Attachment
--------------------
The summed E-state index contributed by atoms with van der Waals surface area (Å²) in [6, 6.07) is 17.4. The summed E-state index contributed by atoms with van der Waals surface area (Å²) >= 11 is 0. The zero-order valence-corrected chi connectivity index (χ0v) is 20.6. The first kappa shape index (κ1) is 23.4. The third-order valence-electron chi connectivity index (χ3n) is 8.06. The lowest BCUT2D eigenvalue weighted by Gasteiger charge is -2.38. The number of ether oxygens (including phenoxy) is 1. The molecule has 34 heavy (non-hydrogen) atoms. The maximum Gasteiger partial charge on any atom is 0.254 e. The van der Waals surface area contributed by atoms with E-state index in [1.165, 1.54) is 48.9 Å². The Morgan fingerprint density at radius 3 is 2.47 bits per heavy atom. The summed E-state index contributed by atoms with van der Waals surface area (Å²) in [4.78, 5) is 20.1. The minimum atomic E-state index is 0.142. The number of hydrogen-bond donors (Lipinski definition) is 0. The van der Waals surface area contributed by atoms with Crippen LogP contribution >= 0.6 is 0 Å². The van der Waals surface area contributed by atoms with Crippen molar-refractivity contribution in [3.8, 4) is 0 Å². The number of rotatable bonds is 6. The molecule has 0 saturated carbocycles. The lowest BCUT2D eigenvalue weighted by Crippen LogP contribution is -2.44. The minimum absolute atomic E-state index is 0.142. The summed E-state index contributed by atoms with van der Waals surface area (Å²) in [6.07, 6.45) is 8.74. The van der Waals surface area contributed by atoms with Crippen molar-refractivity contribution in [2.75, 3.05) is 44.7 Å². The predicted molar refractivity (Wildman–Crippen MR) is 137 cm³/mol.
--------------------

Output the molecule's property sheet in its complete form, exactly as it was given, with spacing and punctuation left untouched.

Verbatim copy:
The summed E-state index contributed by atoms with van der Waals surface area (Å²) in [6, 6.07) is 17.4. The summed E-state index contributed by atoms with van der Waals surface area (Å²) >= 11 is 0. The zero-order valence-corrected chi connectivity index (χ0v) is 20.6. The first kappa shape index (κ1) is 23.4. The third-order valence-electron chi connectivity index (χ3n) is 8.06. The lowest BCUT2D eigenvalue weighted by Gasteiger charge is -2.38. The number of ether oxygens (including phenoxy) is 1. The molecule has 34 heavy (non-hydrogen) atoms. The maximum Gasteiger partial charge on any atom is 0.254 e. The van der Waals surface area contributed by atoms with E-state index in [1.165, 1.54) is 48.9 Å². The Morgan fingerprint density at radius 3 is 2.47 bits per heavy atom. The summed E-state index contributed by atoms with van der Waals surface area (Å²) in [4.78, 5) is 20.1. The minimum atomic E-state index is 0.142. The number of hydrogen-bond donors (Lipinski definition) is 0. The van der Waals surface area contributed by atoms with Crippen LogP contribution >= 0.6 is 0 Å². The van der Waals surface area contributed by atoms with Crippen molar-refractivity contribution in [3.8, 4) is 0 Å². The number of rotatable bonds is 6. The molecule has 0 saturated carbocycles. The lowest BCUT2D eigenvalue weighted by Crippen LogP contribution is -2.44. The minimum absolute atomic E-state index is 0.142. The summed E-state index contributed by atoms with van der Waals surface area (Å²) in [6.07, 6.45) is 8.74. The van der Waals surface area contributed by atoms with Crippen molar-refractivity contribution in [2.75, 3.05) is 44.7 Å². The predicted molar refractivity (Wildman–Crippen MR) is 137 cm³/mol.